February 21st, 2011
11:15 AM ET
Who is going to grow up to become a criminal or psychopath?
Current research in genetics and neuroscience may point towards answers to this question, opening up a whole host of ethical questions about culpability, justice and treatment.
"Is there truly freedom of will, as the law assumes? Freedom of will may not be as free as many of us may think," said Adrian Raine of the University of Pennsylvania.
Experiments by Raine have found that by looking at the brains of 3-year-old children, scientists could already see signs of potential trouble in the future. Raine discussed this research Monday at the American Association for the Advancement of Science annual meeting in Washington.
Those who had poor amygdala function at that time were more likely to become criminal offenders later in life, in the 20-year time span during which the scientists followed them. The amygdala is an almond-shaped brain area associated with fear, and it appears that a trend among offenders is that fear conditioning is impaired. Researchers did not directly measure amygdala function in a brain scanner, but used the children's fear responses to an anticipated punishment as a proxy for that.
In fact, adult psychopaths appear to have an 18% reduction of the volume of the amygdala compared with non-psychopaths. This difference might explain why psychopaths lack remorse, fear and guilt. (Interestingly, white-collar criminals actually show enhanced brain function in decision-making and other cognitive skills, according to Raine's unpublished research).
He also noted that a brain region called the orbital frontal cortex tends to be associated with being antisocial when its volume is smaller; as a group, men have a smaller orbital frontal cortex than women, which may help explain why men as a whole tend to commit more crimes than women.
Raine is not saying that this is a perfect predictive tool; it's not going to point to which individual child is going to commit a crime. Moreover, all of the data he reports is correlational, meaning he hasn't proven that these brain abnormalities cause criminal behavior. But it doesn't seem to make as much sense to think that living a criminal lifestyle would cause impaired fear conditioning, as it would the other way around, he said.
There is also evidence that what psychologists call "callous-unemotional traits" in childhood are risk factors for becoming a psychopath. Such traits include a lack of guilt about wrongdoings, absence of feelings or emotions, unhelpfulness to someone in need and unkindness to other children.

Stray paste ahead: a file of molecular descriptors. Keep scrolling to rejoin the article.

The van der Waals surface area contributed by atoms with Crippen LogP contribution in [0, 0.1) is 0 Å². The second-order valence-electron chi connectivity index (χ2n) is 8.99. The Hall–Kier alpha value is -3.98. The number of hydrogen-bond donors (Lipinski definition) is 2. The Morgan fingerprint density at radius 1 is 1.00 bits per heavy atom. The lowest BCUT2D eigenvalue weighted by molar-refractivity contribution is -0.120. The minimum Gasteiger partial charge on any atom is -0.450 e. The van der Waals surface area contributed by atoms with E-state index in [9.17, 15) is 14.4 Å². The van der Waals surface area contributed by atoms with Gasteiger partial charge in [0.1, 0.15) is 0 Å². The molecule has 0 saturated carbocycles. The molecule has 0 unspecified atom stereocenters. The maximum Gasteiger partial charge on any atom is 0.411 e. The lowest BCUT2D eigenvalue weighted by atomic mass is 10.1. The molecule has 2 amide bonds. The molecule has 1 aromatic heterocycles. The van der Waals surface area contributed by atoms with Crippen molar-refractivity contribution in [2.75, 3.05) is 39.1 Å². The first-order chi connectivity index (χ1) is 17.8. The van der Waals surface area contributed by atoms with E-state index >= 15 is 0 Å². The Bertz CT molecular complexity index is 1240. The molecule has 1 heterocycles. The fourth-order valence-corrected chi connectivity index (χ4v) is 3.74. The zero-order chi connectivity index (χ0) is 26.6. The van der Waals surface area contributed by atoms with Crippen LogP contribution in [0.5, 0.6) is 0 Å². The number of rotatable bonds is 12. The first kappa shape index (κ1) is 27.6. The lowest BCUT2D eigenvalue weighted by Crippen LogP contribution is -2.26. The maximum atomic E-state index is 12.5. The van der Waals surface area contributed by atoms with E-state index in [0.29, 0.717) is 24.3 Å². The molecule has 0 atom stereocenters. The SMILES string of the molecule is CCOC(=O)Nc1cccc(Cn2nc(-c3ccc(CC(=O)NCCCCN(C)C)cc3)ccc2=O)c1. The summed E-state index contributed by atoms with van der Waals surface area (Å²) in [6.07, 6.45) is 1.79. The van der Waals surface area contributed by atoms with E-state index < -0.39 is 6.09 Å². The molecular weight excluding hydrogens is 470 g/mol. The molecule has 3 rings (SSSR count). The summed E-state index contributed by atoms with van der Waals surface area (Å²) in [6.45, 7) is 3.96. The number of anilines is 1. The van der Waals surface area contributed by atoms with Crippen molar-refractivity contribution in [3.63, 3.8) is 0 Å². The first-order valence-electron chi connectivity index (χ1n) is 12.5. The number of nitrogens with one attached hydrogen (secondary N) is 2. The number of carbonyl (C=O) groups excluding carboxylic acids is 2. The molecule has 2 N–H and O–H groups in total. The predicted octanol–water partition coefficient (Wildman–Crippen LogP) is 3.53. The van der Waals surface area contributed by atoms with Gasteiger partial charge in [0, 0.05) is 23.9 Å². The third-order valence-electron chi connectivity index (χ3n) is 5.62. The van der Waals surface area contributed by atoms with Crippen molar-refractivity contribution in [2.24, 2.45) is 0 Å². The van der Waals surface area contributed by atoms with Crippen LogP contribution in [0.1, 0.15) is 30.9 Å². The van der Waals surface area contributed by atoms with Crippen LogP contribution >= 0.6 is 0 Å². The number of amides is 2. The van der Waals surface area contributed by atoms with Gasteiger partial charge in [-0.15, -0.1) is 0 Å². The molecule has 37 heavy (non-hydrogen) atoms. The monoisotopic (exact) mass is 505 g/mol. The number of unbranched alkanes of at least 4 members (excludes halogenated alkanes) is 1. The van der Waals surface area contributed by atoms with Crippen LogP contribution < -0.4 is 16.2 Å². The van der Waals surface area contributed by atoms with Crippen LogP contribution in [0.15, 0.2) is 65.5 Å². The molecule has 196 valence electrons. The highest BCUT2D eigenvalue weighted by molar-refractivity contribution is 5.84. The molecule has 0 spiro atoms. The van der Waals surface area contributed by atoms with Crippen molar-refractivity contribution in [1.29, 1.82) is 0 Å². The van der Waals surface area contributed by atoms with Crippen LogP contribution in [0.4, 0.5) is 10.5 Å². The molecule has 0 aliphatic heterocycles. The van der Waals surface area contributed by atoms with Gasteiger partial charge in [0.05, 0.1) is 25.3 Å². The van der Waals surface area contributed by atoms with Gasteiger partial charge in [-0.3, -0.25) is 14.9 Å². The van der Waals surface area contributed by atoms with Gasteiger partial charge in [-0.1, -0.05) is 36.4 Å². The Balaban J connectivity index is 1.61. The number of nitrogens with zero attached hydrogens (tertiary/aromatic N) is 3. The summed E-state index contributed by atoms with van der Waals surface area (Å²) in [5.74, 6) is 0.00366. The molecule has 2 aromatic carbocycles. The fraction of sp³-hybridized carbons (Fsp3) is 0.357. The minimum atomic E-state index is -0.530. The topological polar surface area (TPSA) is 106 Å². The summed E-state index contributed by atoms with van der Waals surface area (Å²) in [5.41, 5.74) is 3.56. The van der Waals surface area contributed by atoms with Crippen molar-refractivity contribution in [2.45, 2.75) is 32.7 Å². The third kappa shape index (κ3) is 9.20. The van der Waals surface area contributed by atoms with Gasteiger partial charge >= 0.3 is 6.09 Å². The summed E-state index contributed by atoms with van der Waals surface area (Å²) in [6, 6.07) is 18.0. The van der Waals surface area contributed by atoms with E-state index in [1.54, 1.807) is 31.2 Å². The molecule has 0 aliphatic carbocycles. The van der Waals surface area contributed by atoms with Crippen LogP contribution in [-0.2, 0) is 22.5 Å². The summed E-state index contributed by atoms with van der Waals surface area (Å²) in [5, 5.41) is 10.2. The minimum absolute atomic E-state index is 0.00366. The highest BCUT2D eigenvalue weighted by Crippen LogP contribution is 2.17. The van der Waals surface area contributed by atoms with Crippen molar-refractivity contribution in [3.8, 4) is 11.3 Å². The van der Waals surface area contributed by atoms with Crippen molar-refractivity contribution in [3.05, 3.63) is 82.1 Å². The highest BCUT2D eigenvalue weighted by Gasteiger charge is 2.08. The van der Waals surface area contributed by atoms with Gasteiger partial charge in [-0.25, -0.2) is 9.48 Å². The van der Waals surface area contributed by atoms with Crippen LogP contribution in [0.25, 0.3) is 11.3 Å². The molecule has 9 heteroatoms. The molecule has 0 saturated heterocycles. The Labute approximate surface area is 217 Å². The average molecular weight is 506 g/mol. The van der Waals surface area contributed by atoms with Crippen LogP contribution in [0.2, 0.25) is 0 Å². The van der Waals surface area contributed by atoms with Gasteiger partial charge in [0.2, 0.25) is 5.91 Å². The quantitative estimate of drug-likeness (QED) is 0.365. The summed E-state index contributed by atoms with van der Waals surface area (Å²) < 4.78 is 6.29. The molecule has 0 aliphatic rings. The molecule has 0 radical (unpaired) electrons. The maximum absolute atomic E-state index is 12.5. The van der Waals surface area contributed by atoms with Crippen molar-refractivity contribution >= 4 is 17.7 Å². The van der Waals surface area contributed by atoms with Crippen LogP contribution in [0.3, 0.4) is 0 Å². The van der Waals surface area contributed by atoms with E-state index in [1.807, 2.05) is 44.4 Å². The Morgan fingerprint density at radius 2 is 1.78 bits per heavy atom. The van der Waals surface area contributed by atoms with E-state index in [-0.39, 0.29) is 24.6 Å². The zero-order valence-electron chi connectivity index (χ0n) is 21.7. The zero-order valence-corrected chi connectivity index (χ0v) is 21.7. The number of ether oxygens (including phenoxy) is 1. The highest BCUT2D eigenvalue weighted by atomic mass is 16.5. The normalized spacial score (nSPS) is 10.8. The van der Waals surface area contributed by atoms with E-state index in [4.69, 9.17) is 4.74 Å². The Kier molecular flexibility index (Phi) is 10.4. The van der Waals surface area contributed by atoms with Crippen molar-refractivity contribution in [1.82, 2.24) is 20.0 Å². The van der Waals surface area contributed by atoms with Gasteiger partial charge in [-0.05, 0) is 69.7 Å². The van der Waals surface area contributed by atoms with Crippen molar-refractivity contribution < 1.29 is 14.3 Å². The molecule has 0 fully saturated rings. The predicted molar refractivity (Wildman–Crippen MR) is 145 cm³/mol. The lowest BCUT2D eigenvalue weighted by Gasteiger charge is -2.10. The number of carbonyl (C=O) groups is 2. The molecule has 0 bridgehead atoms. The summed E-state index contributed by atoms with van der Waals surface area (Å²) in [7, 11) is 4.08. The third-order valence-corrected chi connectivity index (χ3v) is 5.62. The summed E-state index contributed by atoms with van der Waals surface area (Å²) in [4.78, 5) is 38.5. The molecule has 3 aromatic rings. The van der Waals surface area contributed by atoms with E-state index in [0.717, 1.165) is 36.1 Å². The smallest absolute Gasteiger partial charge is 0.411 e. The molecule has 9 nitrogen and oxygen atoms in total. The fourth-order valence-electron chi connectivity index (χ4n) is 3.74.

New research in the Journal of Abnormal Psychology, also presented at the conference, looked at more than 9,500 children when they were ages 7, 9 and 12 from the United Kingdom's Twin Early Development Study. Researchers led by Natalie Fontaine at Indiana University showed that children who had hyperactivity, peer problems and emotional problems at 12 years old tended to have had increased levels of such callous-unemotional traits and conduct problems earlier in childhood.
Because participants were twins, the researchers were also able to look at genetics, and found a strong heritability for boys with high levels of persistent callous-unemotional traits. For girls with these traits that did not change much over time, environmental factors seemed to be more important.
We can look at these associations, but biology and genetics are not destiny. There will never be a perfectly accurate predictor of who will grow up to be an offender, Raine said. And 80% of delinquent adolescents do not continue to offend in adulthood, said Dustin Pardini of University of Pittsburgh Medical Center.
But by better understanding how these behaviors developed, early interventions can be adjusted to specific needs, Fontaine said.
The question from all of this becomes: If psychopaths are the way they are because of brain abnormalities or genetic influences already apparent in childhood, and should they be punished as to the same degree as other criminals?
And if they should get special treatment, "Is that not a slippery slope toward Armageddon, where none of us are responsible for our actions, because all actions and behaviors come from our brain?" Raine said.
The extent to which biological factors should play a role in the justice system is an open and highly controversial question, as is the extent to which biological interventions should be developed to reduce crime, Raine said. Preliminary research has shown that omega-3 may reduce criminal offending in prison; this is just one line of future inquiry.
What do you think: If neurological and genetic factors out of a person's control contribute to criminal offending, do we need to rethink how they are punished? If we punish people to deter others from committing crimes, does that make sense if psychopaths aren't afraid of the consequences of their actions anyway? Share your thoughts in the comments.
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